As cities around the state evaluate whether hazard pay for first responders working during the COVID-19 pandemic is financially feasible, Mobile County is rolling back incentives approved for certain employees including local deputies after determining long term costs were “unsustainable.”
During a meeting Thursday, members of the Mobile County Commission voted 2-1 to reduce a “time and half” pay bump for employees who work directly with the public.
The reduction will bring the incentive pay down from time and half (a rate of 1.5) to a rate 1.1 — creating what is effectively a 10 percent increase in their regular pay going forward. Officials said the reduction would impact deputies and corrections officers with Mobile County Sheriff’s Office, among others.
The initial pay hike was approved March 23, but according to the County Finance Director Dana Foster-Allen, after only a partial pay period, the numbers showed those costs were too much heading into a time when the county is expecting to see major reductions in revenue from local sales taxes.
In addition to the county’s fixed monthly salary costs, Foster-Allen said the hazard pay as initially approved would cost taxpayers an extra $643,000 for each pay period. At the reduced rate of 1.1, those numbers drop to $108,000 — a savings of more than $489,000 every two weeks.
Even with the reduced rate, the increased payroll costs will have to be maintained at a time of financial uncertainty for counties and cities throughout Alabama and around the country.
Though counties receive a good bit of their funding from property taxes, they also collect sales taxes that will no doubt be severely impacted by the closing of non-essential businesses and the reduction in services at restaurants.
At the meeting, commissioners didn’t seem happy about rolling back the incentives they approved just two weeks ago, but Commissioner Connie Hudson said it was immediately clear that the costs weren’t sustainable, especially when there’s still no indication of how long businesses could be shuttered.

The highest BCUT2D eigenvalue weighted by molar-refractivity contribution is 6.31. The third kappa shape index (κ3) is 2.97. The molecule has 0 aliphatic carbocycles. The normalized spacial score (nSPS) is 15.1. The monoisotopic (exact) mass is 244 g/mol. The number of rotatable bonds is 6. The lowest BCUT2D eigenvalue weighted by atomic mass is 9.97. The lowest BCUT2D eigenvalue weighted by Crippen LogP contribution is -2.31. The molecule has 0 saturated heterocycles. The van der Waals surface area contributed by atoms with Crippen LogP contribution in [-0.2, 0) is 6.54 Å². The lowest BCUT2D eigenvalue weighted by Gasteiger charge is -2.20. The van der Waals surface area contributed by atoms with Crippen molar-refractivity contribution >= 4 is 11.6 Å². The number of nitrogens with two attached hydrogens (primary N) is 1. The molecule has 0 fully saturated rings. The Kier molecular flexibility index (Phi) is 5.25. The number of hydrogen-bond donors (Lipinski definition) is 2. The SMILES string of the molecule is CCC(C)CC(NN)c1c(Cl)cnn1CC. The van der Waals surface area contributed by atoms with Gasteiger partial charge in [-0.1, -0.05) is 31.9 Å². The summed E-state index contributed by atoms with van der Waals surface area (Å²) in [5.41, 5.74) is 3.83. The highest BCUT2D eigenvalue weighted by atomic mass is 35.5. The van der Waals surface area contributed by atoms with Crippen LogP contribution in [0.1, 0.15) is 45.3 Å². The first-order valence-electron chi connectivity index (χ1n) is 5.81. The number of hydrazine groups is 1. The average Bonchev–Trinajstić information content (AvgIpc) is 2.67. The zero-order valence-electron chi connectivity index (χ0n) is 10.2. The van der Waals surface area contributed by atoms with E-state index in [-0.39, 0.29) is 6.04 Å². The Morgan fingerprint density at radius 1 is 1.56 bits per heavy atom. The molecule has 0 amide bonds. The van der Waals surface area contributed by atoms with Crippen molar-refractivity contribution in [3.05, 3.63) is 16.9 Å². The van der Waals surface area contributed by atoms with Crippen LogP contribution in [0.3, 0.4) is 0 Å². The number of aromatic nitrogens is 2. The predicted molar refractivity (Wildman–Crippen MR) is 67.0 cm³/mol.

“This is bringing the figure down to a 10 percent increase. The city of Birmingham is only offering a 5 percent increase and very few cities and counties in the state are offering any hazard pay at all because of the cost,” Hudson said. “I think this is fair because we can’t put ourselves in the position of not being able to sustain the money. Who knows how long this will last and what our revenues will look like? And we certainly want to maintain the employee levels that we have currently.”
The long term cost of maintaining the initial hazard pay rate seemed to only become apparent recently. In fact, Hudson seemed to be the only commissioner who knew about the request to reduce those incentives prior to Thursday’s meeting.
She explained she independently inquired about the costs on Wednesday but couldn’t share that information with her two other colleagues due to state laws that prohibit a quorum of the three-member commission from discussing county business outside an open meeting.
Commission President Jerry Carl and Commissioner Merceria Ludgood emphasized to members of the county’s administration that, when making decisions of this magnitude in the future, they would like to receive all of the numbers with enough time to digest them properly.